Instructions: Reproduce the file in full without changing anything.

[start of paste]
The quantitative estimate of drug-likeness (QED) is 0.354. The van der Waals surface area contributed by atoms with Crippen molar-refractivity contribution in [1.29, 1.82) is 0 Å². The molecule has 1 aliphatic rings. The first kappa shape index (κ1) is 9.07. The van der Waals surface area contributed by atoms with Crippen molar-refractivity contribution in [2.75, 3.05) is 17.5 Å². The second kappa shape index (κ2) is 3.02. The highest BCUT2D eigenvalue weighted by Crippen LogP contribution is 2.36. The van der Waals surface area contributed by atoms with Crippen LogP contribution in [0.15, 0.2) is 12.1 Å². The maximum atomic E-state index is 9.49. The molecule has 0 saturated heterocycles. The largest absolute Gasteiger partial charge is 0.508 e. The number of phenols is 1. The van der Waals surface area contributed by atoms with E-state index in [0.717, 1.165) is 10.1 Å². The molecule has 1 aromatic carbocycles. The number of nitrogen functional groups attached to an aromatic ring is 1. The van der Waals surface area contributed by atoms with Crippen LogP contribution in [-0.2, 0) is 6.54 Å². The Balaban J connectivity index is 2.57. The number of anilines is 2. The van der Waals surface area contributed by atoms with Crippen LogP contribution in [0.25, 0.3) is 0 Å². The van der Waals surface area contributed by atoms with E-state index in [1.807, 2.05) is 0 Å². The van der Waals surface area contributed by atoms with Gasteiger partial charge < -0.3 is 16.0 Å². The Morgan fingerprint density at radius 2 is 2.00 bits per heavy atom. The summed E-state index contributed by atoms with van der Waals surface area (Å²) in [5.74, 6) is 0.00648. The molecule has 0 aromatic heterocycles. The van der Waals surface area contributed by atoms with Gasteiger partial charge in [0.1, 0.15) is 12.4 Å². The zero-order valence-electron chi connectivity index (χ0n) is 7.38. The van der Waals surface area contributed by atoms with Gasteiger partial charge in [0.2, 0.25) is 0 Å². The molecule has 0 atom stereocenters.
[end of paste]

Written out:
The quantitative estimate of drug-likeness (QED) is 0.354. The van der Waals surface area contributed by atoms with Crippen molar-refractivity contribution in [1.29, 1.82) is 0 Å². The molecule has 1 aliphatic rings. The first kappa shape index (κ1) is 9.07. The van der Waals surface area contributed by atoms with Crippen molar-refractivity contribution in [2.75, 3.05) is 17.5 Å². The second kappa shape index (κ2) is 3.02. The highest BCUT2D eigenvalue weighted by Crippen LogP contribution is 2.36. The van der Waals surface area contributed by atoms with Crippen LogP contribution in [0.15, 0.2) is 12.1 Å². The maximum atomic E-state index is 9.49. The molecule has 0 saturated heterocycles. The largest absolute Gasteiger partial charge is 0.508 e. The number of phenols is 1. The van der Waals surface area contributed by atoms with E-state index in [0.717, 1.165) is 10.1 Å². The molecule has 1 aromatic carbocycles. The number of nitrogen functional groups attached to an aromatic ring is 1. The van der Waals surface area contributed by atoms with Crippen LogP contribution in [-0.2, 0) is 6.54 Å². The Balaban J connectivity index is 2.57. The number of anilines is 2. The van der Waals surface area contributed by atoms with Crippen LogP contribution in [0.25, 0.3) is 0 Å². The van der Waals surface area contributed by atoms with E-state index in [1.807, 2.05) is 0 Å². The van der Waals surface area contributed by atoms with Gasteiger partial charge < -0.3 is 16.0 Å². The Morgan fingerprint density at radius 2 is 2.00 bits per heavy atom. The summed E-state index contributed by atoms with van der Waals surface area (Å²) in [5.74, 6) is 0.00648. The molecule has 0 aromatic heterocycles. The van der Waals surface area contributed by atoms with Gasteiger partial charge in [0.1, 0.15) is 12.4 Å². The zero-order valence-electron chi connectivity index (χ0n) is 7.38. The van der Waals surface area contributed by atoms with Gasteiger partial charge in [0.2, 0.25) is 0 Å². The molecule has 0 atom stereocenters.